The slump in the stock market since the start of the year has caused the longest drought in US tech stocks this century, with experts wary of the pace of a revival even after preliminary signs of life in other sectors.
Wednesday will mark 238 days without a tech IPO worth more than $50 million, surpassing the previous records set in the wake of the 2008 financial crisis and the early 2000s dotcom crash, according to research by Morgan Stanley’s technology equity capital markets team.
The US stock market has been rocked this year by the Federal Reserve’s fight to bring down inflation through aggressive interest rate increases. Higher rates hit share values by reducing the value of future earnings, and have triggered fears that the economy will be pushed into recession.
High-growth technology stocks dominated last year’s record-breaking IPO market and made some of the biggest gains during the stock market boom, but they have also been disproportionately affected by this year’s selloff.
The tech-dominated Nasdaq Composite has fallen nearly 28 percent so far this year, compared with a fall of just over 19 percent in the S&P 500, while the Renaissance IPO index, which tracks U.S. companies listed in the past two years, is down more than 45 percent.
“There is a tremendous amount of uncertainty in the market right now, and uncertainty is the enemy of the IPO market,” said Matt Walsh, head of tech equity capital markets at SVB Securities.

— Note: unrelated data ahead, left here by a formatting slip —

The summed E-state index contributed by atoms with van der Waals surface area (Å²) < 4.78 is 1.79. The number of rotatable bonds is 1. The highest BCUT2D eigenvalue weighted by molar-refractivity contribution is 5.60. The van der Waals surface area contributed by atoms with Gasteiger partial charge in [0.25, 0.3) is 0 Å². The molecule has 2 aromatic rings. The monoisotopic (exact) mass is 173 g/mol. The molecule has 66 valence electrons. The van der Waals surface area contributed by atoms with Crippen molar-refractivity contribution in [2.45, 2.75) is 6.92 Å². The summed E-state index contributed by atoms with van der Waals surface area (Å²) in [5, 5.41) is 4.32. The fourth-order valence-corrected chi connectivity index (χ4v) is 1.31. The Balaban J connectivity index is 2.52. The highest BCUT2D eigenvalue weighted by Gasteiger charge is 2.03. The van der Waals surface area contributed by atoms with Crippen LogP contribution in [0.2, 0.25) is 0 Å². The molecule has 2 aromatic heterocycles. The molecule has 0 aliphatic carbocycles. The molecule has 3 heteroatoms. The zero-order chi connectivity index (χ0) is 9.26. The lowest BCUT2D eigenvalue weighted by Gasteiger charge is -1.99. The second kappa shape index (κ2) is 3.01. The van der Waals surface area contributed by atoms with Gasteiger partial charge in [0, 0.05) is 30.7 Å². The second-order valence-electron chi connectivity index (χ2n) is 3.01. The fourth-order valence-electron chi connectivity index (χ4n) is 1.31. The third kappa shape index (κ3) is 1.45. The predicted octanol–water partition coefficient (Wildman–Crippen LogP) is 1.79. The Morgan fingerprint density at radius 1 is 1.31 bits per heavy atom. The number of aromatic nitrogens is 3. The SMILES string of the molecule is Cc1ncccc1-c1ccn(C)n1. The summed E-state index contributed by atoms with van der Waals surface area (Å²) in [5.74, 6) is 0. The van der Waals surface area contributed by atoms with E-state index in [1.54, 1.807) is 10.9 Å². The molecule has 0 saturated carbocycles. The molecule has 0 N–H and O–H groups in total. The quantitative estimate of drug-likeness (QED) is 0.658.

“I think we need to see some stabilization in the outlook and investors going back to buying existing public securities before they are willing to go further out on the risk curve and buy technical IPOs.”
Life insurer Corebridge last week completed its first US$1 billion IPO since January, and the cautious early reception highlighted investor wariness even for more established and profitable businesses.
Even after the Corebridge deal, total U.S. IPO volume is down 94 percent year-on-year, with just $7 billion raised so far in 2022 compared with $110 billion in the same period last year, according to Dealogic data.
Corebridge was closely watched as a sign of investor appetite for more deals. But Nicole Brookshire, a partner at law firm Davis Polk who specializes in technology listings, said other factors such as weak earnings reports could have “a bigger impact” on the outlook for new technology issuers.
“Mentoring has deteriorated with certain companies and sectors [and] many companies are feeling the effects of macro headwinds, and that is affecting valuations, she said.
IT groups in the S&P 500 roughly met earnings estimates in the second quarter, according to FactSet, but forecasts for the third quarter have been repeatedly downgraded, with earnings now expected to fall 4 percent year over year.
Many technology groups have responded to the slowdown by putting more emphasis on cutting costs and showing progress toward profitability, but Brookshire said companies would need time to show the changes are working.
“Last year there was little discussion about profitability [among IPO candidates]. Now there is more, but the problem with switching focus from a growth story to a profit story is that it takes time for issuers to prove their progress.”
A more positive factor prolonging the drought, SVB’s Walsh added, is the fact that tech companies raised so much private capital before the downturn that “there’s not the same sense of urgency”. He said he expected “a small group” of companies to still try to list this year, but said most had already pushed back plans to 2023.